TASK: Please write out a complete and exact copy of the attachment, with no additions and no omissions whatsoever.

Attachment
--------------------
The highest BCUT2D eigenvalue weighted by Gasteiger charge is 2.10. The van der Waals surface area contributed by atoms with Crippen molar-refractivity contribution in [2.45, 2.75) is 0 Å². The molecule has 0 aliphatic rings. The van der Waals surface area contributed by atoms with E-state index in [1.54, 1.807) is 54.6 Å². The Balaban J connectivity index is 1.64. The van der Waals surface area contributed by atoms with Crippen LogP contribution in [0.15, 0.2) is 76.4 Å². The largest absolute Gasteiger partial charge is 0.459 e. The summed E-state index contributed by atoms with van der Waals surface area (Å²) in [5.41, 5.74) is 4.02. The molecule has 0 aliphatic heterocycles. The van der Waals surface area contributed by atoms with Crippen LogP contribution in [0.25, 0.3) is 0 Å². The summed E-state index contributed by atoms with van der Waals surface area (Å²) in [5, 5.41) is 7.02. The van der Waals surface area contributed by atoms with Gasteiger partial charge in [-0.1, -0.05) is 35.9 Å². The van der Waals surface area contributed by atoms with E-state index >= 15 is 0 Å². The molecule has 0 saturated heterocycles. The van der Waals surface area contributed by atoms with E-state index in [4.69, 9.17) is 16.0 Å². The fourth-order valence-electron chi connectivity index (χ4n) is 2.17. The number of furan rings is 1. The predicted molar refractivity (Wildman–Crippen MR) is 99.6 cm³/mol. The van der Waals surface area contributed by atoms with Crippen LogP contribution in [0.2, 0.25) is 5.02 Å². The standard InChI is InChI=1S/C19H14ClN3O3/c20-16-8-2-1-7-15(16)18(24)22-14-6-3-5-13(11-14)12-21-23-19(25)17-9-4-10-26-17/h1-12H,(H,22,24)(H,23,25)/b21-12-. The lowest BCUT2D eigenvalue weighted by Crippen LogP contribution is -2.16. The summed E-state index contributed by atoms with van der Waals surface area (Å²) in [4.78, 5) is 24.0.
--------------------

The highest BCUT2D eigenvalue weighted by Gasteiger charge is 2.10. The van der Waals surface area contributed by atoms with Crippen molar-refractivity contribution in [2.45, 2.75) is 0 Å². The molecule has 0 aliphatic rings. The van der Waals surface area contributed by atoms with E-state index in [1.54, 1.807) is 54.6 Å². The Balaban J connectivity index is 1.64. The van der Waals surface area contributed by atoms with Crippen LogP contribution in [0.15, 0.2) is 76.4 Å². The largest absolute Gasteiger partial charge is 0.459 e. The summed E-state index contributed by atoms with van der Waals surface area (Å²) in [5.41, 5.74) is 4.02. The molecule has 0 aliphatic heterocycles. The van der Waals surface area contributed by atoms with Crippen LogP contribution in [0.25, 0.3) is 0 Å². The summed E-state index contributed by atoms with van der Waals surface area (Å²) in [5, 5.41) is 7.02. The van der Waals surface area contributed by atoms with Gasteiger partial charge in [-0.1, -0.05) is 35.9 Å². The van der Waals surface area contributed by atoms with E-state index >= 15 is 0 Å². The molecule has 0 saturated heterocycles. The van der Waals surface area contributed by atoms with E-state index in [4.69, 9.17) is 16.0 Å². The fourth-order valence-electron chi connectivity index (χ4n) is 2.17. The number of furan rings is 1. The predicted molar refractivity (Wildman–Crippen MR) is 99.6 cm³/mol. The van der Waals surface area contributed by atoms with Crippen LogP contribution in [0.2, 0.25) is 5.02 Å². The standard InChI is InChI=1S/C19H14ClN3O3/c20-16-8-2-1-7-15(16)18(24)22-14-6-3-5-13(11-14)12-21-23-19(25)17-9-4-10-26-17/h1-12H,(H,22,24)(H,23,25)/b21-12-. The lowest BCUT2D eigenvalue weighted by Crippen LogP contribution is -2.16. The summed E-state index contributed by atoms with van der Waals surface area (Å²) in [4.78, 5) is 24.0.